Manufacturers that design products and equipment that go into buildings have long used digital models to develop new offerings on shorter schedules. Now, their customers on the building and construction side—including architects, contractors, and building owner/operators—are adopting sophisticated digital approaches en masse. While both groups understand the benefits of digital workflow, they each have very different needs.
Manufacturers of everything from HVAC systems to windows to elevators typically use 3D mechanical CAD software to create high-fidelity models needed to ensure proper manufacturing and assembly. Architecture, engineering, and construction (AEC) firms use a different standard, Building Information Modeling (BIM), to plan, design, construct, and manage building projects. Each of these models are fundamentally different and they can’t be used interchangeably.
So, what exactly is Building Information Modeling? Let’s take a look.
What is BIM?
The U.S. National Building Information Model Standard Project Committee defines BIM in this way: “Building Information Modeling (BIM) is a digital representation of physical and functional characteristics of a facility. A BIM is a shared knowledge resource for information about a facility forming a reliable basis for decisions during its life-cycle; defined as existing from earliest conception to demolition.”
Essentially, BIM makes it easier for all stakeholders in the building lifecycle to share information about the building. It allows everyone from architects to surveyors to structural engineers to building owners to use the same shared 3D model. This helps everyone gain access to the right information at the right time throughout the process of designing and constructing a building. It reduces the gaps and information loss that can occur when one team hands the project off to the next. And at the end of the build, BIM objects combine to create a reliable information model of the entire building, with all assets linked to key data required to operate and maintain it effectively.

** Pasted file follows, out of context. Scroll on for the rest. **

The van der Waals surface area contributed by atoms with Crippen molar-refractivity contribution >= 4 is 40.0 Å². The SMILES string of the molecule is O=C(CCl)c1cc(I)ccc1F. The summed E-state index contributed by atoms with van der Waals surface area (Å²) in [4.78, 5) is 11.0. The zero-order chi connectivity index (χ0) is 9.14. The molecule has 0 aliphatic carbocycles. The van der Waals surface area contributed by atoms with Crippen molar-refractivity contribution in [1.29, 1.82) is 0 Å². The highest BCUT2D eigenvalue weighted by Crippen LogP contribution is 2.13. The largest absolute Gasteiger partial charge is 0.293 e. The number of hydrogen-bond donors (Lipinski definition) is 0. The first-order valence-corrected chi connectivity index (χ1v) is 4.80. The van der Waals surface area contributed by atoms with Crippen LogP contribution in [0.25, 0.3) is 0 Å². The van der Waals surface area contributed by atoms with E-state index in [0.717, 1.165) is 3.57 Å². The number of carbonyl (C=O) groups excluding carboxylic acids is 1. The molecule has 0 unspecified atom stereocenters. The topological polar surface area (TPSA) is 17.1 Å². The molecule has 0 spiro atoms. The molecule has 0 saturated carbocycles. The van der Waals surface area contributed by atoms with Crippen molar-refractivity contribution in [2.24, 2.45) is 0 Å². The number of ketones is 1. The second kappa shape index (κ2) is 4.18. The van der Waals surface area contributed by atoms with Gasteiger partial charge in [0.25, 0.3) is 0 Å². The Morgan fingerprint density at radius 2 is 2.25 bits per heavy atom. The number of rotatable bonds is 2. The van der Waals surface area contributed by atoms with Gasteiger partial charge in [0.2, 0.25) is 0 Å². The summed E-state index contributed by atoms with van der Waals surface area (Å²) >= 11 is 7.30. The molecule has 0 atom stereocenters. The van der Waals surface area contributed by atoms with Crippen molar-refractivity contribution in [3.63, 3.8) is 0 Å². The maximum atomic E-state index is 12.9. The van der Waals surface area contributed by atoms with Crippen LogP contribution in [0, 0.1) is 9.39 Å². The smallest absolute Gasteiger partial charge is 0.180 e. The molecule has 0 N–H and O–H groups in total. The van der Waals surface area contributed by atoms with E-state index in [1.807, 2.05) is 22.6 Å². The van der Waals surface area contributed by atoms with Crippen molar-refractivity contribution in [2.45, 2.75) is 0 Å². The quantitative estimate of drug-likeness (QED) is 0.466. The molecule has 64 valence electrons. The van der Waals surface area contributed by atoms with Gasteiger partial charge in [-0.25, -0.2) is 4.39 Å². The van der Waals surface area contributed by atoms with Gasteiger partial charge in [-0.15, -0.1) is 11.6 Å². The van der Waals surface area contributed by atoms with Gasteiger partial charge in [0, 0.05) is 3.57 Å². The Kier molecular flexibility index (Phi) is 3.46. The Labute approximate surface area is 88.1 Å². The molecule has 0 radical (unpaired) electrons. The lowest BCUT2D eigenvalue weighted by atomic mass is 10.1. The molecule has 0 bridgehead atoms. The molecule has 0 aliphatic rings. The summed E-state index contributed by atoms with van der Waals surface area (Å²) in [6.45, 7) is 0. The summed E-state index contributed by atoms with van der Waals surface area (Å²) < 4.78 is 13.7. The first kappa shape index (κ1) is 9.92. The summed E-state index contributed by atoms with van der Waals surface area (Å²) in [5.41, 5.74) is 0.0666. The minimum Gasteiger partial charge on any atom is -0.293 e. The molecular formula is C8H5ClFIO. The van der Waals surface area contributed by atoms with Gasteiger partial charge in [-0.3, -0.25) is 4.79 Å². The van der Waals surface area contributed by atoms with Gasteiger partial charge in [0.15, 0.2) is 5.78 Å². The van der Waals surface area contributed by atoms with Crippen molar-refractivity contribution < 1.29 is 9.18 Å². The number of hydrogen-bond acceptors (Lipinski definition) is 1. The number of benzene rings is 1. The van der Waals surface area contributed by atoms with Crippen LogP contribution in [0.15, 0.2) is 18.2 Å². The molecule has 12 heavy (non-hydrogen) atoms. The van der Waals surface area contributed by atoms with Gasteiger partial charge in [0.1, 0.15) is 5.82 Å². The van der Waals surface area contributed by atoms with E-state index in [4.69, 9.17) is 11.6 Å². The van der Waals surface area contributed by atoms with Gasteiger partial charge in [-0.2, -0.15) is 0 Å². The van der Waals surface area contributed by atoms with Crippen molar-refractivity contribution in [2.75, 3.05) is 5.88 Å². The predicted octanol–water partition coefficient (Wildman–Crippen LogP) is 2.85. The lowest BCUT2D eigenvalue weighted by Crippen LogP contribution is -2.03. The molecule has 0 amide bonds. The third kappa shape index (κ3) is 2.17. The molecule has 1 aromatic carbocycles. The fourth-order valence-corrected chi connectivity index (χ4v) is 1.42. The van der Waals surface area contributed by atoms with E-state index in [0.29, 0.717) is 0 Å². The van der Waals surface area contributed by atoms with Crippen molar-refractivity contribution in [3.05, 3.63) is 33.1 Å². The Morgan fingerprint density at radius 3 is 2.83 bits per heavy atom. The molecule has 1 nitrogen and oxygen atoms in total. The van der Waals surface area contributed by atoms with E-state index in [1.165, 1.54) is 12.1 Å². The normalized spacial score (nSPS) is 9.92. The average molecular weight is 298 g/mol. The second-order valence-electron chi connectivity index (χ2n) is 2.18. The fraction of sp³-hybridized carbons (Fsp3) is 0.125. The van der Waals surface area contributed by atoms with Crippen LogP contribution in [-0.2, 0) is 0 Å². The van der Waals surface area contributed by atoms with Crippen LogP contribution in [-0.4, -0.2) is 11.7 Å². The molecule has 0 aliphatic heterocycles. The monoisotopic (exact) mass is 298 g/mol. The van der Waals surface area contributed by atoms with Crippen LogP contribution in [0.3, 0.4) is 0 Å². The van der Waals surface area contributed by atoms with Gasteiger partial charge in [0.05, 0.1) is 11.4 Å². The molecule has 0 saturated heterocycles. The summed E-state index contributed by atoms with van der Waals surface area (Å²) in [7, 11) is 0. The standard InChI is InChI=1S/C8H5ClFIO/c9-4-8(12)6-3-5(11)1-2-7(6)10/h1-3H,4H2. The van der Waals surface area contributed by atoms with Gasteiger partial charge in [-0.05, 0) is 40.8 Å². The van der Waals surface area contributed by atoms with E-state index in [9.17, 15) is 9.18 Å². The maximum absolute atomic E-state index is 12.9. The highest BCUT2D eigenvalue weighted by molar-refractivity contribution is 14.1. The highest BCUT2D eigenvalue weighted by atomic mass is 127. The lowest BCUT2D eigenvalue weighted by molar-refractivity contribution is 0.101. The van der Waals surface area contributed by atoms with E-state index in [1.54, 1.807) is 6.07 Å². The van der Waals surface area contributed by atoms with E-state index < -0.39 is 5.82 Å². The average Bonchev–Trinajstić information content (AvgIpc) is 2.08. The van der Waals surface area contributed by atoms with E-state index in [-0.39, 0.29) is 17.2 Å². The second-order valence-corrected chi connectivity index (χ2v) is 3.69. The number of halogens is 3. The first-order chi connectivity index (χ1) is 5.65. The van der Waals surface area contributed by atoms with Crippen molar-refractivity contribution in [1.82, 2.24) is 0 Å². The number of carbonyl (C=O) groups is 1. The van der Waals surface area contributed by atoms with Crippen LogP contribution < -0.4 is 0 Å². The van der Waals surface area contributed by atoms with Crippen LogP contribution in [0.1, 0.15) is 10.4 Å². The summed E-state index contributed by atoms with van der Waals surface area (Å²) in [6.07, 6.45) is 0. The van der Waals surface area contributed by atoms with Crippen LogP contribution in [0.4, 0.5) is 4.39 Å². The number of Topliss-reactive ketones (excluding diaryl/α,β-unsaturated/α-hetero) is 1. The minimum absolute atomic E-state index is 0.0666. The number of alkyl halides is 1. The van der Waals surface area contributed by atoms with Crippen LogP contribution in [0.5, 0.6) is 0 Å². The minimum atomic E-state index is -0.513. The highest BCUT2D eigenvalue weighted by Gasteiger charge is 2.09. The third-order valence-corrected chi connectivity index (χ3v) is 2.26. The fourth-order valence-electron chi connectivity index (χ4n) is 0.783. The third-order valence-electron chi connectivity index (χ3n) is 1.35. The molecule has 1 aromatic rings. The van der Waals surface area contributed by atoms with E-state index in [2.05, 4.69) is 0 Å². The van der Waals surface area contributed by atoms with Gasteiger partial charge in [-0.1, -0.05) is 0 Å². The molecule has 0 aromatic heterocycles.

Defining BIM objects in more detail, they’re digital representations of building products and materials that can go into intelligent building models. Manufacturer-specific BIM objects contain 3D representations of the product along with associated metadata, such as Omniclass classification, material, model number, MEP connections, and service information.
All this data and new modeling standards work to win more business for building product manufacturers by streamlining the design and production process.
To learn more about how to drive growth through BIM objects, view the free guide here.